JOURNAL ARTICLE

Ultrasound guidance for internal jugular vein cannulation: Continuing Professional Development

Christian Ayoub, Catherine Lavallée, André Denault
Canadian Journal of Anaesthesia 2010, 57 (5): 500-14
20373154

PURPOSE: The objective of this continuing professional development module is to describe the role of ultrasound for central venous catheterization and to specify its benefits and limitations. Although ultrasound techniques are useful for all central venous access sites, the focus of this module is on the internal jugular vein approach.

PRINCIPAL FINDINGS: In recent years, several studies were published on the benefits of ultrasound use for central venous catheterization. This technique has evolved rapidly due to improvements in the equipment and technology available. Ultrasound helps to detect the anatomical variants of the internal jugular vein. The typical anterolateral position of the internal jugular vein with respect to the carotid is found in only 9-92% of cases. Ultrasound guidance reduces the rate of mechanical, infectious, and thrombotic complications by 57%, and it also reduces the failure rate by 86%. Cost-benefit analyses show that the cost of ultrasound equipment is compensated by the decrease in the expenses associated with the treatment of complications. In this article, we will review the history of ultrasound guidance as well as the reasons that account for its superiority over the classical anatomical landmark technique. We will describe the equipment needed for central venous catheterization as well as the various methods to visualize with ultrasound.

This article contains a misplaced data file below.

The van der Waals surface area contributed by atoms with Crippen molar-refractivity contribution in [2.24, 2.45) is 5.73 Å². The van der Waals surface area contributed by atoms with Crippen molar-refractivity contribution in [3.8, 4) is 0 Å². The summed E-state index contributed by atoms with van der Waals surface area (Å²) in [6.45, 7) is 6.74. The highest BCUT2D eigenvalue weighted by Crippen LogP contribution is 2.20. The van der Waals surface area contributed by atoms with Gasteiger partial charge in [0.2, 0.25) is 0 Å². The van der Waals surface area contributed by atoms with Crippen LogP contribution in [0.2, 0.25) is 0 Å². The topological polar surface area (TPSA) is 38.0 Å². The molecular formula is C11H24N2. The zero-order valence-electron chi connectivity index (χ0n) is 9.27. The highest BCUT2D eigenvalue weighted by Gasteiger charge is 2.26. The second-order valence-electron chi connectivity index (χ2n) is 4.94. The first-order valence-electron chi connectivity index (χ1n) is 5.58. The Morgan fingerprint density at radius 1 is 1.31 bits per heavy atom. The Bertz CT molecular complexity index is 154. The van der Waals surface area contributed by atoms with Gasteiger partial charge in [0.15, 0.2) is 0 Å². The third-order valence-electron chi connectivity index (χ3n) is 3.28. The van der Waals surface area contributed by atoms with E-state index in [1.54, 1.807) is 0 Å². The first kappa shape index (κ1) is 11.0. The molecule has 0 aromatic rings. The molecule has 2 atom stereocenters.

CONCLUSION: To improve patient safety, we recommend the use of ultrasound for central venous catheterization using the internal jugular approach.

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